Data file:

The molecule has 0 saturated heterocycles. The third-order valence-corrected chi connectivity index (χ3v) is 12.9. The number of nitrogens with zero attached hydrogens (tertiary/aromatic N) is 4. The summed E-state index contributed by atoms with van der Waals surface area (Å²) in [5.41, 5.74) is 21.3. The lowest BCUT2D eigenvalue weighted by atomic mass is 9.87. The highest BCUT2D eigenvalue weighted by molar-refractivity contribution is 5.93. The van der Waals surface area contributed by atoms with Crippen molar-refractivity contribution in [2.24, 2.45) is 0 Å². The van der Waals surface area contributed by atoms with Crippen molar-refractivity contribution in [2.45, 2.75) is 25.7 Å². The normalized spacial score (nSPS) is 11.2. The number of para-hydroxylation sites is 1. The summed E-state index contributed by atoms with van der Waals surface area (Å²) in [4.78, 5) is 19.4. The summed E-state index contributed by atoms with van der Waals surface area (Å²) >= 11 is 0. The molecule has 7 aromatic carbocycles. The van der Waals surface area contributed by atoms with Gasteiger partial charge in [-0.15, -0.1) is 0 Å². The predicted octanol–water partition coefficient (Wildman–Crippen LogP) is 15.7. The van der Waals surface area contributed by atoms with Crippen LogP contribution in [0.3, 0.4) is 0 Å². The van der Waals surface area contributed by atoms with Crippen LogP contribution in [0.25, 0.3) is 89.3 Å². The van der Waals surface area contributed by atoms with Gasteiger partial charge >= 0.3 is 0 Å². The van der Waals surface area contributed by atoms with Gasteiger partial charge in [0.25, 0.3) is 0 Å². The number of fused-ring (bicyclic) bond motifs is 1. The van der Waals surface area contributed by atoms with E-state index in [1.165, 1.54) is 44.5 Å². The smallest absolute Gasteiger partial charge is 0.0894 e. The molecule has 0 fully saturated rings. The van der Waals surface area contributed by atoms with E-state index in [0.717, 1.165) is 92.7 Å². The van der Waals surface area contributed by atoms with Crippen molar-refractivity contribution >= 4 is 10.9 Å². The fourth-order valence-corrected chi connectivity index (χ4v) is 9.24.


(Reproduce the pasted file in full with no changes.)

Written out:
The molecule has 0 saturated heterocycles. The third-order valence-corrected chi connectivity index (χ3v) is 12.9. The number of nitrogens with zero attached hydrogens (tertiary/aromatic N) is 4. The summed E-state index contributed by atoms with van der Waals surface area (Å²) in [5.41, 5.74) is 21.3. The lowest BCUT2D eigenvalue weighted by atomic mass is 9.87. The highest BCUT2D eigenvalue weighted by molar-refractivity contribution is 5.93. The van der Waals surface area contributed by atoms with Crippen molar-refractivity contribution in [2.24, 2.45) is 0 Å². The van der Waals surface area contributed by atoms with Crippen molar-refractivity contribution in [2.45, 2.75) is 25.7 Å². The normalized spacial score (nSPS) is 11.2. The number of para-hydroxylation sites is 1. The summed E-state index contributed by atoms with van der Waals surface area (Å²) in [4.78, 5) is 19.4. The summed E-state index contributed by atoms with van der Waals surface area (Å²) >= 11 is 0. The molecule has 7 aromatic carbocycles. The van der Waals surface area contributed by atoms with Gasteiger partial charge in [-0.15, -0.1) is 0 Å². The predicted octanol–water partition coefficient (Wildman–Crippen LogP) is 15.7. The van der Waals surface area contributed by atoms with Crippen LogP contribution in [0.3, 0.4) is 0 Å². The van der Waals surface area contributed by atoms with Crippen LogP contribution in [0.25, 0.3) is 89.3 Å². The van der Waals surface area contributed by atoms with Gasteiger partial charge >= 0.3 is 0 Å². The van der Waals surface area contributed by atoms with Gasteiger partial charge in [0.25, 0.3) is 0 Å². The number of fused-ring (bicyclic) bond motifs is 1. The van der Waals surface area contributed by atoms with E-state index in [1.165, 1.54) is 44.5 Å². The smallest absolute Gasteiger partial charge is 0.0894 e. The molecule has 0 fully saturated rings. The van der Waals surface area contributed by atoms with E-state index in [0.717, 1.165) is 92.7 Å². The van der Waals surface area contributed by atoms with Crippen molar-refractivity contribution >= 4 is 10.9 Å². The fourth-order valence-corrected chi connectivity index (χ4v) is 9.24.